Uncharted territory! – The secrets of the ocean sea floor and its role in melting Greenland’s largest floating ice tongue

The 79 North Glacier in Northeast Greenland has the largest floating ice tongue around the coast of Greenland. Our recent work shows how the bathymetry constrains the ocean heat flux below the glacier tongue - and thereby melting at the underside of the glacier.
Published in Sustainability
Uncharted territory! – The secrets of the ocean sea floor and its role in melting Greenland’s largest floating ice tongue
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Summer 2016. Beautiful sunshine along the coast of Northeast Greenland. The captain of R/V Polarstern navigates us through sea ice and icebergs. We are heading to the 79 North Glacier - where no ship has ever been. When we take the helicopter to check for a route through the sea ice, I realise for the first time how close we got. I feel touched by the beauty of this landscape and related to this glacier I’ve been studying from my home desk since more than 2 years.

The 79 North Glacier and its neighbouring glacier Zachariæ Isstrøm together drain the Northeast Greenland Ice Stream – and thereby 1/5 of the entire mass of the Greenland Ice Sheet. Any instabilities at the glacier margins may trigger an increased mass loss from the ice sheet contributing to sea level rise. Recent measurements show, that both glaciers have been started to thin and retreat in the past years. The main suspect to drive the glacier’s mass loss has been the warming ocean – however, only few station-based measurements were taken in the vicinity of the glaciers yet. 

Embedded in a fjord, the 80 km long floating tongue of the 79 North Glacier pushes eastward against a chain of small islands. Underneath the floating glacier there is a cavern of up to 900 m depth that is filled with 1°C-warm Atlantic water below around 400 m depth. These waters cause the ice on the bottom of the glacier to melt at a high rate. But which mechanisms are driving the oceanic heat to flow from the continental shelf below the glacier? - No data have so far been available for the area crucial for me, directly in front of the glacier, because a stable solid ice mass has made ship-based measurements impossible.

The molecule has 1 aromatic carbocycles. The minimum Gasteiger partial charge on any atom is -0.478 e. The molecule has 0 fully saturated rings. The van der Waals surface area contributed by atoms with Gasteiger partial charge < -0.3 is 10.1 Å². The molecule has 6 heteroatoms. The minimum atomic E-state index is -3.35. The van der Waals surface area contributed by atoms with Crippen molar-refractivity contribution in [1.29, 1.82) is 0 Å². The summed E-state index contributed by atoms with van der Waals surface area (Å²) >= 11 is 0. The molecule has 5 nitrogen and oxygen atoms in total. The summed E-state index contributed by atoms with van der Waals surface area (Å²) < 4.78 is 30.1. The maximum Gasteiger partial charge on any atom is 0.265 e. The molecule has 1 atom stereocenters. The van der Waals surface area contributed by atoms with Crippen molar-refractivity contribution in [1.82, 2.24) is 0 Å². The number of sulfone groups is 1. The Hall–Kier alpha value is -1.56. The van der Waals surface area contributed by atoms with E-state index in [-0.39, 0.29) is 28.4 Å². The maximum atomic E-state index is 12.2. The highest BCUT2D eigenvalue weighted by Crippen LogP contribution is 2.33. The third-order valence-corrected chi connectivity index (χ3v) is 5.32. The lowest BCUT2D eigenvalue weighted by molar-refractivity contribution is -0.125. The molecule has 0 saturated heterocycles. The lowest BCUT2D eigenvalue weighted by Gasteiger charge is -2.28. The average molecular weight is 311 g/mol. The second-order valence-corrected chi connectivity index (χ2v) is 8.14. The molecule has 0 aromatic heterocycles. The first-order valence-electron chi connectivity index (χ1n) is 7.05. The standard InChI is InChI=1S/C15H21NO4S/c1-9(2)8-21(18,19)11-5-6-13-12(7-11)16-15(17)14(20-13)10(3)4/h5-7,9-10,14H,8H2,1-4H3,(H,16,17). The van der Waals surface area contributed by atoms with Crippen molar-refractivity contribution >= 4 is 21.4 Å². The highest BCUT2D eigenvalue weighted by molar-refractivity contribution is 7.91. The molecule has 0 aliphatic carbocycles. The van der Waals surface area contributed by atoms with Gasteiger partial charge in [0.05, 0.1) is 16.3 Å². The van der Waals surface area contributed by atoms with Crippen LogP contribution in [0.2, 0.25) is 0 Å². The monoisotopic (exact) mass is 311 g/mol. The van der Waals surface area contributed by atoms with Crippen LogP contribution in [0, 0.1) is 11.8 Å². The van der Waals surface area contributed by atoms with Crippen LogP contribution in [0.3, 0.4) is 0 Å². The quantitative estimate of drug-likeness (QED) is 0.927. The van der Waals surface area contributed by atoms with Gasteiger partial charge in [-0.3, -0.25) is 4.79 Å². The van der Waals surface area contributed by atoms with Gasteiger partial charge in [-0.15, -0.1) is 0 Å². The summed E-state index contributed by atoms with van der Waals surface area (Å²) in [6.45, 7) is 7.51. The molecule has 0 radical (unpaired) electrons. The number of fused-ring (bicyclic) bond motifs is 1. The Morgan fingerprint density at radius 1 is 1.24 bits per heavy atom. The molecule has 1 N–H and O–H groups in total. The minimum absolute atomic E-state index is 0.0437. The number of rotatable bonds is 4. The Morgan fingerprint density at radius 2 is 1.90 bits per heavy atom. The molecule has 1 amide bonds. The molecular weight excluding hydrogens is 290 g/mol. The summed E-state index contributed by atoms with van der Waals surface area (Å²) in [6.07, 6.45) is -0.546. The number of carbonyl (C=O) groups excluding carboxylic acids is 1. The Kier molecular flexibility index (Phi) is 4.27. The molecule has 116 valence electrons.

R/V Polarstern in front of the 79 North Glacier in summer 2016. Photo credit: Nat Wilson. 

In summer 2016, virgin soil is in front of us! The solid ice mass in front of the glacier broke up giving way to this unmapped region. We slowly feel our way along the glacier front and we do find a deep passage between the islands. Our measurements show that warm Atlantic water quickly flows underneath the glacier tongue directly on the sea floor. What's more, we find a critical bathymetric sill behind which the warm Atlantic water flushes down a slope. The bathymetric control means that already a little thickening of the Atlantic water layer (far away from the glacier!) will lead to an enhanced ocean heat flux below the glacier tongue, driving increased melt – and as a consequence thinning of the ice tongue. 

To gain more detailed insight into the time-variability of the ocean heat flux, we anchor instruments in the water column recording currents, temperature and salt content for a year. In September 2017, we recover our instruments. The one-year long records confirm that the bathymetry constrains the heat flux and thereby melting at the glacier tongue. However, it shows surprisingly large changes in the ocean heat flux over the year leading to new open questions: Is the wind driving the ocean variability? And what governs the variability of outflowing meltwater plumes? There are a lot more secrets to reveal from the ocean near Greenland’s largest glacier tongue.

Mooring recovery through sea ice in September 2017. Photo credit: Richard S. Jones.



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